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Systemd is a system start-up and process manager for Linux. In recent years, it has become the boot manager of choice on newer Linux distributions. It is one of many new features you can try out in our HPCC Systems 7.0.0 Beta version which we are preparing for release soon.

While Systemd is partially compatible with the older SysV init scripts which the HPCC Systems platform uses, there are several reasons to start using the newer Systemd target and service scripts we are providing.

Clearly see all your system components and dependencies with one command

Our platform now generates a file which includes the details of all components comprising your HPCC Systems environment.  A service list is produced which includes an entry for each component. To see the service list simply enter this command

systemctl list-dependencies

Here is an example of a service list:

systemd service list

Starting and stopping your HPCC Systems environment will be much easier and faster

Each component starts in parallel on its own thread, which means less startup time. DALI must always be started and running first, which is done automatically as part of the process. 

These are the commands to use to start/stop all components:

systemctl start
systemctl stop

​​​Since the file knows exactly which components are included in your system, it can start all of them with a single command.

To allow the to start after a machine boots up, simply use this command to enable/disable the target:

systemctl enable systemctl disable

​​​That doesn’t mean you can’t stop or (re)start individual components. If you wanted to stop or start ESP only, for example, you would make this request:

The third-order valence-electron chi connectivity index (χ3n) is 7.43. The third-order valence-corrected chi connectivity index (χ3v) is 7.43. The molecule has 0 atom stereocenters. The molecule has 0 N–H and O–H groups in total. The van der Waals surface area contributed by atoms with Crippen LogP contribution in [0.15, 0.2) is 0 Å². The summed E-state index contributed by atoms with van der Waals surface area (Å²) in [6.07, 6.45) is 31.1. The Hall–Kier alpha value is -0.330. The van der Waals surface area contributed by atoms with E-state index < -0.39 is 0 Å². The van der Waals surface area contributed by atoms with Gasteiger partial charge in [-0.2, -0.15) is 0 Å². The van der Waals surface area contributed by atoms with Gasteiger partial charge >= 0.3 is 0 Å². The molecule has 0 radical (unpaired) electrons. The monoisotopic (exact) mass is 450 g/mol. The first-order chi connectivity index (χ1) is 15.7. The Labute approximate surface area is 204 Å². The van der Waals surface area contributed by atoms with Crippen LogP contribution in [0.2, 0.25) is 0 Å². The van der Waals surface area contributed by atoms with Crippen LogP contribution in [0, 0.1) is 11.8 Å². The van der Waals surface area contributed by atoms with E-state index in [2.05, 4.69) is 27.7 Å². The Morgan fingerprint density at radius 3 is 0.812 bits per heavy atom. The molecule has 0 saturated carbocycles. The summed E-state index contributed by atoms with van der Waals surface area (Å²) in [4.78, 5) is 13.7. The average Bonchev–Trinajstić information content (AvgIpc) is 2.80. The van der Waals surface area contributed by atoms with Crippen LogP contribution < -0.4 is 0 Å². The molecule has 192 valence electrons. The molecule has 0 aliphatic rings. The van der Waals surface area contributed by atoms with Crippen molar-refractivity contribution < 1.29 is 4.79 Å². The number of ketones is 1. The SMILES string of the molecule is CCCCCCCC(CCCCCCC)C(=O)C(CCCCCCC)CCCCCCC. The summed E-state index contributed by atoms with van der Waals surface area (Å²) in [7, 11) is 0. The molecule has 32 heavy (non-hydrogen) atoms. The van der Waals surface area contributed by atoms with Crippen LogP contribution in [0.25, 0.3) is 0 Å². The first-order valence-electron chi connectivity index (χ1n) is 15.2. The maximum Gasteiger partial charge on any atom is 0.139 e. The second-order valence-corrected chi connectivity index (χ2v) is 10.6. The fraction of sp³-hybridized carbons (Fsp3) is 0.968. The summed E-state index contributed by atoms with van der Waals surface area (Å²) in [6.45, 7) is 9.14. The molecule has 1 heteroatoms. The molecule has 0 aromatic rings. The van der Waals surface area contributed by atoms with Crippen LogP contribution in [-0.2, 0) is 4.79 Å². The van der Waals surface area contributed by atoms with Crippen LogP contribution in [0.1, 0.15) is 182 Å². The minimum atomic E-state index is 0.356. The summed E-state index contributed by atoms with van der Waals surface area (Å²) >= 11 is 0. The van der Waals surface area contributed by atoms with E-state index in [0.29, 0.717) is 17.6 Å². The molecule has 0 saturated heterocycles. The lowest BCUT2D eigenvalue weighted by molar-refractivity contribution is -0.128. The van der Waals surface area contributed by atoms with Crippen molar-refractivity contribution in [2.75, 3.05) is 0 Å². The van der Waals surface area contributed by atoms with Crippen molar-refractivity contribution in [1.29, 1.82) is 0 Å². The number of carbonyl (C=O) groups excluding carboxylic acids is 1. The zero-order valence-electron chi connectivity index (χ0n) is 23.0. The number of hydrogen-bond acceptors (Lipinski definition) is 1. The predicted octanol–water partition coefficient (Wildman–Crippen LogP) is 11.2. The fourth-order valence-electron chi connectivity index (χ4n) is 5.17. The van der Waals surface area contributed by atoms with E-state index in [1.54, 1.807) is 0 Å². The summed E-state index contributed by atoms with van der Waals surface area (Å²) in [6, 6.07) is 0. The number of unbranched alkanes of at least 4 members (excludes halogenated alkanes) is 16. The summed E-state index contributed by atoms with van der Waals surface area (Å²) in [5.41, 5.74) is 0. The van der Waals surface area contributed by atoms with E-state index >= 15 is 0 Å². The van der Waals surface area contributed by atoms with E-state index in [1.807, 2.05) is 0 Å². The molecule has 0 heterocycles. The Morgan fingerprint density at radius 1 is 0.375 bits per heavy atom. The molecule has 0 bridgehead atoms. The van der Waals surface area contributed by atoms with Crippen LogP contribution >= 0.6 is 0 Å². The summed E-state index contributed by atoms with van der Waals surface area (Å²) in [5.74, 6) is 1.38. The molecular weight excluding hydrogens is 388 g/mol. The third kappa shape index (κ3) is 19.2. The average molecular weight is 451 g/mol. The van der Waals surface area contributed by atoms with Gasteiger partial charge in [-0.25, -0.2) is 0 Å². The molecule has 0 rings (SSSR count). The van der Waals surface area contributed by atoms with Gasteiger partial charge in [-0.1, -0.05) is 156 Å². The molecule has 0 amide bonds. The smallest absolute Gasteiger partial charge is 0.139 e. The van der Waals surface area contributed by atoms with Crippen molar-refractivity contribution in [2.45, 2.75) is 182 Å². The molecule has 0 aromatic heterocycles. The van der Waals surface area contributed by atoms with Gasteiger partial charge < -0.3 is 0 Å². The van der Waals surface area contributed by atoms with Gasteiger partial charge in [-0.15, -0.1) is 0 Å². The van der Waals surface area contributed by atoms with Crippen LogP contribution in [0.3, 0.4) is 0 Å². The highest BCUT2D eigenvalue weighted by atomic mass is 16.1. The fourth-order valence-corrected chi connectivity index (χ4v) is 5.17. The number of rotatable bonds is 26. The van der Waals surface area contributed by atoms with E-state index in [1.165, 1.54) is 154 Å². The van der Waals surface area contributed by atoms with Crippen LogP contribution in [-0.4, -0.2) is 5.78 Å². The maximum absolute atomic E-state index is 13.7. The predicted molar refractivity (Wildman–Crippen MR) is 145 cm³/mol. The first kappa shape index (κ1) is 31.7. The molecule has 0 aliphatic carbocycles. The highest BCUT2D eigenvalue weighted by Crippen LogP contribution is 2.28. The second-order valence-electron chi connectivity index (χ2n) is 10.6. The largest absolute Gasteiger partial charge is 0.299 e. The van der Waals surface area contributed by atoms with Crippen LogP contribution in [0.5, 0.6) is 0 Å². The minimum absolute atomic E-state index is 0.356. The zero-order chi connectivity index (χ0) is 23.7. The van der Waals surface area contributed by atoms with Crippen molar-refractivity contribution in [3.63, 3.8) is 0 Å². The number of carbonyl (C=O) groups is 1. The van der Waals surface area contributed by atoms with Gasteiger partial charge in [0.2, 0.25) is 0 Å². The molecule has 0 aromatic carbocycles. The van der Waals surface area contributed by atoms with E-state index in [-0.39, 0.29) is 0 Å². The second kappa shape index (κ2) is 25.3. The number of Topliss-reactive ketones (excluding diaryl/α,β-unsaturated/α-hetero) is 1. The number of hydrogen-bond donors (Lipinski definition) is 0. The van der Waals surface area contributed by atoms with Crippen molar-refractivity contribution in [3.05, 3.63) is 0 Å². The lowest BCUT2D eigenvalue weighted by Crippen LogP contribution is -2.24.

sudo systemctl stop esp@myesp.service
sudo systemctl start esp@myesp.service

It's easier to investigate a failed component

This replaces the corresponding HPCC Systems init system log file. Using a simple command, you can see every field which shows problems such as coring. For example, to investigate why your ESP component failed, you would make this request:

journalctl -eu esp@myesp.service

Environment.xml file changes are automatically propagated to component service files

Every time you change your environment.xml, all the component files need to be regenerated. Using Systemd, any changes are propagated through and the service files are changed automatically. This is very useful and time saving particularly for large clusters.

In order to set up automatic regeneration of the service files, use these commands:

systemctl enable hpcc-environment-monitor.path
systemctl start hpcc-environment-monitor.path

This will allow the hpcc-environment-monitor.path script to run after booting the system. The script checks for modifications to the /etc/HPCCSystems/environment.xml file and launches the corresponding service file, which then regenerates the and the necessary service files.

But remember that you must stop the system before modifying the “live” environment.xml file.

Resource limits will be respected

One of the changes in Systemd is how resource limits are checked for and set.  This is one way in which Systemd isn’t entirely compatible with the older SysV Init system.  

Users who try to use the older SysV scrips on newer systems that use Systemd, will often run into issues of resource limits which have been set in the scripts, but are not being appropriately respected by the host system.  Now with Systemd scripts explicitly written for the HPCCSystems Platform, you will not have to deal with this incompatibility issue.

At the moment, we still maintain the SysV init scripts for the HPCC-Platform and they will still be available in HPCC Systems 7.0.0, alongside the ability to use the new Systemd scripts. 

But we expect that somewhere between HPCC Systems 7.0.0 and our next major release, Systemd will become the standard approach to use. So why not make the switch and take advantage of the benefits now? And let us know what you think.

If you want to see a list of the main features you can expect to see in HPCC Systems 7.0.0, read our Fly on the Wall - Developer Offsite Meeting blog. More feature specific blogs are coming soon, so keep checking back for more details.